(f) pressing said cementitious material to form a block until said block has a density of from about 80 to about 150 pounds per cubic foot and until said insert extends beyond the top of said block by from about 0.2 to about 0.6 inches;

(g) removing said block from said mold; and

(h) heating said block for from about 4 to about 10 hours at a temperature of from about 75 to about 250 degrees Fahrenheit.

2. The process as recited in claim 1, wherein said insert is wedge-shaped and is defined by walls which extend inwardly from the top of said insert to its bottom.

3. The process as recited in claim 2, wherein said insert is so disposed within said mold that it is substantially centered within said mold.

4. The process as recited in claim 3, wherein said aggregate is sand.

5. The process as recited in claim 3, wherein said aggregate is clay.

6. The process as recited in claim 3, wherein said aggregate is gravel.

7. The process as recited in claim 3, wherein said aggregate is exploded shale.

8. The process as recited in claim 3, wherein said aggregate is glass.

9. The process as recited in claim 3, wherein said aggregate is pumice.

10. The process as recited in claim 3, wherein said aggregate is granite.

11. The process as recited in claim 3, wherein said cementitious mixture contains at least about 10 weight percent of cement.

12. The process as recited in claim 11, wherein, while said cementitious material is being pressed, it is agitated.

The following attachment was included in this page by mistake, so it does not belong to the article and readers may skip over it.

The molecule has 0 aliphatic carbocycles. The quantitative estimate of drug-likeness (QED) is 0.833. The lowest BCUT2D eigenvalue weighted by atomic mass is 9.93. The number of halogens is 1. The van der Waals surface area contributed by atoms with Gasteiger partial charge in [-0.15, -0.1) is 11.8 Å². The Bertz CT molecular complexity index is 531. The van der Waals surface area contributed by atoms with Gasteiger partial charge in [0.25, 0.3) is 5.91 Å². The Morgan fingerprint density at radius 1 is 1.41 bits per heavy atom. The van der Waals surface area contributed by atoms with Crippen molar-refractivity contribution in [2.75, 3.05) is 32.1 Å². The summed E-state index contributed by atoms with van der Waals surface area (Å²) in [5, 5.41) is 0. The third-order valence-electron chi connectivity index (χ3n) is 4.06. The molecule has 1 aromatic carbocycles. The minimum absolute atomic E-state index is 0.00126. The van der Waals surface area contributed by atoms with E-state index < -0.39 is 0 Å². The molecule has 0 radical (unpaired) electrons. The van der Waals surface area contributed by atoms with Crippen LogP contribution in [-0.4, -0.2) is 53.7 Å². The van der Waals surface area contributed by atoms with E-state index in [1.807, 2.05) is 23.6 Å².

13. The process as recited in claim 12, wherein said insert consists essentially of polystyrene.

14. The process as recited in claim 13, wherein said polystyrene has a tensile strength of from about 42 to about 80 pounds per square inch.

15. The process as recited in claim 13, wherein said insert has a compressive strength of from about 11 to about 92 pounds per square inch.
Description



FIELD OF THE INVENTION

A process for preparing a building block which contains two interlocking block parts separated from each other by an insulating material.

BACKGROUND OF THE PRIOR ART

U.S. Pat. No. 4,551,959 of Schmid discloses a building block with two spaced supportive parts separated from one another by a quantity of insulating material positioned between the parts. At column 2 of his patent, Schmid discloses that his insulating material 54 is foamed in place. He states that: ". . . to assemble the block 10 with foam in place insulation, the block parts . . . are initially arranged in their desired spaced relation relative to one another and subsequently held in such relation while the insulating material, in its uncured condition, is directed into the space between the block parts . . . . After filling the space with the foam insulation and allowing it to cure to a hardened condition, any excess insulation can be cut or trimmed away as desired."